Once reserved for extreme cases of schizophrenia, bipolar disorder, mania and suicidal depression, today we have a veritable free-for-all in diagnosis — and subsequent drugging — of any mental state we find the least bit inconvenient.

Take ADHD. For these children, sitting still in a classroom — under fluorescent lighting and being bombarded with EMFs from cell phones and Wi-Fi — completely removed from the natural world and pumped full of preservatives, artificial additives, GMOs, pesticides and sugar, is simply impossible.

Their sensitive bodies and minds cannot take the onslaught.

Instead of extending outdoor time and cleaning up the diet, recess has been slashed and poor quality food remains the norm. Worse, they are drugged into submission with the likes of Evekeo, Adderall, Concerta and Ritalin — several of which are amphetamines.

Bruce Levine, Ph.D., writes in ‘Why Anti-Authoritarians are Diagnosed as Mentally Ill’:

A 2009 Psychiatric Times article titled “ADHD & ODD: Confronting the Challenges of Disruptive Behavior” reports that “disruptive disorders,” which include attention deficit hyperactivity disorder (ADHD) and opposition defiant disorder (ODD), are the most common mental health problem of children and teenagers.

ADHD is defined by poor attention and distractibility, poor self-control and impulsivity, and hyperactivity. ODD is defined as a “a pattern of negativistic, hostile, and defiant behavior without the more serious violations of the basic rights of others that are seen in conduct disorder”; and ODD symptoms include “often actively defies or refuses to comply with adult requests or rules” and “often argues with adults.”

One of the leading mainstream mental health’s authorities on ADHD, psychologist Russell Barkley believes that those afflicted with ADHD are deficient in what he classifies as “rule-governed behavior,” since they are less open to established authorities and not as responsive to positive or negative consequences.

Those with ODD also have these so-called deficits. Because of this, it’s exceptionally common for young people to be diagnosed with both ADHD and ODD.

But as Levine rightly observes: “Do we really want to diagnose and medicate everyone with ‘deficits in rule-governed behavior’”?

Some of our greatest freethinkers throughout history were non-conformists and challenged authority.

At what point do we simply become a nation of zombies, drugged out on pharmaceuticals, unable to think for ourselves?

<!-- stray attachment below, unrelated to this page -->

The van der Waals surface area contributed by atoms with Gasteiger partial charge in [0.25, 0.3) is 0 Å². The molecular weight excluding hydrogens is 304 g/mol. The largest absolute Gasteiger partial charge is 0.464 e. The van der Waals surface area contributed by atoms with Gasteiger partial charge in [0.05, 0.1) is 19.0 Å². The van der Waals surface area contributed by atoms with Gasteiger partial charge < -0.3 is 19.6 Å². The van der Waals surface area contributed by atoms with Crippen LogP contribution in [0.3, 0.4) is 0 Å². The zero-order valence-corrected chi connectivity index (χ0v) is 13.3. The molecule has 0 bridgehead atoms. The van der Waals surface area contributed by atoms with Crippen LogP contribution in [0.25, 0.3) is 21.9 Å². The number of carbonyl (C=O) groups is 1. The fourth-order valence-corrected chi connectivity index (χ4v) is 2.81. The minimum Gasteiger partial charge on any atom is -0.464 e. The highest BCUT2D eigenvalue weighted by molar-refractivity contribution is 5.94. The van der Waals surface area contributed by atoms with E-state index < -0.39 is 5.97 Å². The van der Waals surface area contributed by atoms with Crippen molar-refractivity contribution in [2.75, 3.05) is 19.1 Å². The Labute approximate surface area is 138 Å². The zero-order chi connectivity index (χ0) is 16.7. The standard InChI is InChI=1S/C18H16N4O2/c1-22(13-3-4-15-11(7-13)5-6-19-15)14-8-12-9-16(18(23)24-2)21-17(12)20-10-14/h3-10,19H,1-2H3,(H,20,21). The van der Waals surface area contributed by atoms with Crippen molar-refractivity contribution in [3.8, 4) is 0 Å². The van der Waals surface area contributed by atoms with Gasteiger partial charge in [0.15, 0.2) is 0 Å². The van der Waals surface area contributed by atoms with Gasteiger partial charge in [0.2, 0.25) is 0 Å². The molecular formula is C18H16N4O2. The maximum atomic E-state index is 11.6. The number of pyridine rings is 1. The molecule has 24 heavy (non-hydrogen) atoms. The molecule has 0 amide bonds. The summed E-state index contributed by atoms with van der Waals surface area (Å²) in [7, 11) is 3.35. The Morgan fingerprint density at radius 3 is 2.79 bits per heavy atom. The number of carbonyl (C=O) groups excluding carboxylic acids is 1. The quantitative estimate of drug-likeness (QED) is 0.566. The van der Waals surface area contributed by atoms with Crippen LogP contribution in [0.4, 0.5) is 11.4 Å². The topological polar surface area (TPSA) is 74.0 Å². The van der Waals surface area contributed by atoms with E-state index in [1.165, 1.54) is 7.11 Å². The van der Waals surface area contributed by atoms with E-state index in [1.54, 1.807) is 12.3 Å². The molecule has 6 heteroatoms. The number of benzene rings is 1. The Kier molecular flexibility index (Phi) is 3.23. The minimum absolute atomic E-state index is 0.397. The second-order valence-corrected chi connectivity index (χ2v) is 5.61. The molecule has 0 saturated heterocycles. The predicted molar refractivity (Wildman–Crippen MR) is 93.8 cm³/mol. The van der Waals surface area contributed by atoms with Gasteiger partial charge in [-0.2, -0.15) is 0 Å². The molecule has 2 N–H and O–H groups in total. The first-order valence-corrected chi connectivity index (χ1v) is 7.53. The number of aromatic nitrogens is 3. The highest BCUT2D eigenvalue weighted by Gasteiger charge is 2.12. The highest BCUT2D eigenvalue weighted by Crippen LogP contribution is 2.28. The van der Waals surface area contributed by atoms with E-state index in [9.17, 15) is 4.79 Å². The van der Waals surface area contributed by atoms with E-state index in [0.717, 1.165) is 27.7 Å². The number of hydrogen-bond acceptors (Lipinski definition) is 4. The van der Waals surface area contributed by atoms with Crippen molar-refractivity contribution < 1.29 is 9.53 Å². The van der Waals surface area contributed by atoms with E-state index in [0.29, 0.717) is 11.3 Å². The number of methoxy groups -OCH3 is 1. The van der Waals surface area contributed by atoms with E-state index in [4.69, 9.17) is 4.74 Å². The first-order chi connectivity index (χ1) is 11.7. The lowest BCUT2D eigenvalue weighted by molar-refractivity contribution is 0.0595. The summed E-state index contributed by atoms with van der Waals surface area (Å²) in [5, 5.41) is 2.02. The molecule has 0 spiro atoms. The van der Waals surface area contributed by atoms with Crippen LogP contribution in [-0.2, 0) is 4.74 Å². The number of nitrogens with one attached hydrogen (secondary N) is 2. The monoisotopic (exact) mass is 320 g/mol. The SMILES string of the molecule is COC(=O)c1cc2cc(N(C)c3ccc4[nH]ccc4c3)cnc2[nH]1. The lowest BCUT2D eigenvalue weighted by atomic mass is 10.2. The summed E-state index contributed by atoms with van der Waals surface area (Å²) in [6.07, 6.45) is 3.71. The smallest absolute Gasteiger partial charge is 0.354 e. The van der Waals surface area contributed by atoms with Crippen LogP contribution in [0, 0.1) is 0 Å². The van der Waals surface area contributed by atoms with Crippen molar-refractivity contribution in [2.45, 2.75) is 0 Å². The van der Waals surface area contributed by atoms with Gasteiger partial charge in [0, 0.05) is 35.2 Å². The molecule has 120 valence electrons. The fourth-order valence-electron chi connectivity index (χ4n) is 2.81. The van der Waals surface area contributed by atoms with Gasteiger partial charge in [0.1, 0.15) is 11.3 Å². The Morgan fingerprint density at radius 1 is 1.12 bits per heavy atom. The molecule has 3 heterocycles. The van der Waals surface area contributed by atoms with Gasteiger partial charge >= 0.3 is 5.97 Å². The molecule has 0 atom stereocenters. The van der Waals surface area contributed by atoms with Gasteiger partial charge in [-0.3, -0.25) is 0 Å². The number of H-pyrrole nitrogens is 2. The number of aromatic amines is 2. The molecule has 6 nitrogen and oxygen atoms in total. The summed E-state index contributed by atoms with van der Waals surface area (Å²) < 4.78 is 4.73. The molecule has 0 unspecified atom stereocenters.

Americans have become increasingly socialized to associate inattention, anger, anxiety and paralyzing despair with a medical condition, and subsequently rely on medical intervention instead of political remedies.

“What better way to maintain the status quo than to view inattention, anger, anxiety, and depression as biochemical problems of those who are mentally ill rather than normal reactions to an increasingly authoritarian society,” said Bruce Levine Ph.D.

He believes Americans desperately need anti-authoritarians to question, test and oppose illegitimate authorities and regain trust in their own common sense.

And yet, we’re moving into deeper authoritarian waters by the day. A good example is the newest addition of the DSM-IV (Diagnostic and Statistical Manual of Mental Disorders).

ODD is actually a new label in the manual, defined as “ongoing pattern of disobedient, hostile and defiant behavior,” where symptoms include negativity, questioning authority, argumentativeness and irritability.

ODD joins the ranks of other, newly created mental illnesses — ‘disorders’ like arrogance, narcissism, exceptional creativity, cynicism and antisocial tendencies.

Keep in mind that over the last 50 years, the manual has been prolific in creating new afflictions, with the total number of ‘mental illness’ classifications rising from 130 to 357.

Also remember that each ‘mental illness’ has a pharmaceutical counterpart used in ‘treatment.’ But at what cost to the soul of humanity?

George F. Will provides a possible answer in an article for Washington Post, ‘Handbook suggests that deviations from ‘normality’ are disorders’:

Another danger is that childhood eccentricities, sometimes inextricable from creativity, might be labeled “disorders” to be “cured.”

If 7-year-old Mozart tried composing his concertos today, he might be diagnosed with attention-deficit hyperactivity disorder and medicated into barren normality.

In the face of such bizarre and chilling authoritarian mental illness classifications, the famous quote by Jiddu Krishnamurti comes to mind: “It is no measure of health to be well adjusted to a profoundly sick society.”


By Carolanne Wright / Wake Up World

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Posted by on April 27, 2017 in WISDOM